A shopkeeper weighs less than the actual quantity and charges more.

(ii) In order to make high profit, some manufacturers of oil, ghee, butter, khoya etc. stoop to adulteration. Such things prove very injurious to the health of the customers. Hence, rules and regulations protect the consumers from such unethical trade practices.

Q.18. Analyse the functions of Consumer Protection Councils.

 Ans. Consumer Protection Councils help the consumers against any harassments or cheating from any business or economic agency. If any businessman resorting to unfair means he shall be

taken to task by councils set up at the district, state and national level. Consumers’ complaints

are heard by them and with their cooperation, the councils try to get the culprits duly punished and the grievances of the consumers redressed. The councils educate the consumers to be aware of their rights and how to protect them. (The rights, for example, of information, right to choose, right to be heard, right to be protected against goods hazardous to life and property etc.) The councils see to it that the customers are compensated for the loss they incurred in buying defective goods or getting poor services. For example, a bank was fined for sloppy services, a hospital had to pay compensation to a patient for medical negligence etc.

Q.19. Why is very it difficult to make changes to the power sharing arrangement between the

Union  government and State governments? Explain with example.       

Ans. In this arrangement, Constitution clearly lays down the division of powers between Union and States. So for any changes, it has to go through the amendment procedures which is difficult.

Here, the Centre has a general authority, but the regional or state governments are given autonomy. So interference in each other’s jurisdiction for any change is difficult.

For example, in India where there is federal division of powers, if it is required to bring any changes in the state boundary, the concerned state has to be consulted and 2/3 special majority amendment procedure is to be followed.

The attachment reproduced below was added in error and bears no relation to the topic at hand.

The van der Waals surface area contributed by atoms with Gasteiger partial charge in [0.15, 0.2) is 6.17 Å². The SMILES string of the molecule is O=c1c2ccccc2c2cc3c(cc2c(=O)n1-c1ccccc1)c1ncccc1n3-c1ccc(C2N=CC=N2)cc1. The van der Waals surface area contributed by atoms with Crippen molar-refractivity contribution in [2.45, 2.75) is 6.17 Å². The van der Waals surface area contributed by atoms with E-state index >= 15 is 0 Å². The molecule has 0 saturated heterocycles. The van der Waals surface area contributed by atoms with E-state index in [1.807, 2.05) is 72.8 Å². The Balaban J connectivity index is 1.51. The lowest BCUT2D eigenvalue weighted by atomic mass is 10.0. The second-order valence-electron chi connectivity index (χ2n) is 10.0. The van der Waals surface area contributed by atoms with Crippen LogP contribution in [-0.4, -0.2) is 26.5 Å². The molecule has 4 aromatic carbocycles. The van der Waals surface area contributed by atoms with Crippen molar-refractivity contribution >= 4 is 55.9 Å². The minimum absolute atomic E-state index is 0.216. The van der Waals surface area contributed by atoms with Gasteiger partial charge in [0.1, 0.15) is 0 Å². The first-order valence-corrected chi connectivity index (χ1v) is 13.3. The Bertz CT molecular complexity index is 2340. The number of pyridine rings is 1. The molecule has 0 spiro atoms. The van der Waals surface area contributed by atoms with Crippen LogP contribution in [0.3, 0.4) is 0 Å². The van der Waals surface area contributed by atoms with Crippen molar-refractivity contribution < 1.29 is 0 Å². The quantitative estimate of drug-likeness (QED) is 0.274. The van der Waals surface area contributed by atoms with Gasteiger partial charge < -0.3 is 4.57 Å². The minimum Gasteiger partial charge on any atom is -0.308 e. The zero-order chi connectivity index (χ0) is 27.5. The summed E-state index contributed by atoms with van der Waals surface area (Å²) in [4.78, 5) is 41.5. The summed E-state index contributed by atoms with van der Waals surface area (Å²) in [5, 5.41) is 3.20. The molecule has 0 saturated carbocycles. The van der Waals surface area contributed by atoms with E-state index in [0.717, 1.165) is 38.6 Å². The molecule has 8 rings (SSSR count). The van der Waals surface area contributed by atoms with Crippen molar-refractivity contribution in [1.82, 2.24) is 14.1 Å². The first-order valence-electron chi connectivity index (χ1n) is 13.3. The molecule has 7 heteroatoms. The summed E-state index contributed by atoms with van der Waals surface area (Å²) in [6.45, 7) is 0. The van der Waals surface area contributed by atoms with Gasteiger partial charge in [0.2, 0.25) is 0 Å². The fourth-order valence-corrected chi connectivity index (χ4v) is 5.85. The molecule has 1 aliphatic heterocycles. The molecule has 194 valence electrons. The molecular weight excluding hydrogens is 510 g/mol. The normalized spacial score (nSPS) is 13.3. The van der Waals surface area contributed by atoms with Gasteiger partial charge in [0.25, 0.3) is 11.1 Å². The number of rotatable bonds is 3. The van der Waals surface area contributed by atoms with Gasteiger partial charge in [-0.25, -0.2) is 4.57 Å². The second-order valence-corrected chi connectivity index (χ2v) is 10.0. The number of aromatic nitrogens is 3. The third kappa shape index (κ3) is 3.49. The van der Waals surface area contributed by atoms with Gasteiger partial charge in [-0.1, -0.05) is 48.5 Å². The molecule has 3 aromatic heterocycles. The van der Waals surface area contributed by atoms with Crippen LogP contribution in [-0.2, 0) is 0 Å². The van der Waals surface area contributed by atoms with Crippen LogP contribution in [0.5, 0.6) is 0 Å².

Q.19. Explain the factors which gave birth to the consumer movement in India.

Ans.  (i)  Unfair trade practices : Some traders and shopkeepers indulge in unethical or unfair trade practices.  They  cheat  the  customers  by  giving  them  articles  of  substandard  quality.

Duplicate items are also available in the market but they look so genuine that even wise and clever customers fail to differentiate them.

Similarly, underweighing tactics are very common among shopkeepers. They give less quantity but charge more than the actual.

(ii)  Adulteration and impurity : It is also a common practice where manufacturers of ghee, oil, butter etc. resort to adulteration. These activities increase their profit margin causing loss to the customers. Sometimes it proves very injurious to the health of the customers.

(iii)  Artificial scarcity : Shortage of essential items in the market is the result of hoarding. In order to get more profit certain unscrupulous traders resort to hoarding of these goods thereby creating artificial scarcity. After sometime they sell these products at higher prices.

(iv)  False or incomplete information : At times false information is passed on through the media and through other methods to attract consumers. This activity causes monetary loss as well as inconvenience to the consumers.

Q.20. Who is a consumer? Explain five duties of a consumer.      

Ans. Any person who buys anything in the market and uses it, is called consumer.

Duties of consumer : (i) It is the responsibility of the consumer to be more alert and questioning about the price and quality of goods and services that he/she uses. (ii) To assert and act to ensure that he/she gets a fair deal. (iii) To organise together as consumers to develop the strength and influence to promote and protect their interests. (iv) To purchase quality marked products such as ISI, AGMARK etc. (v) To ask for cash memo for the items purchased whenever possible.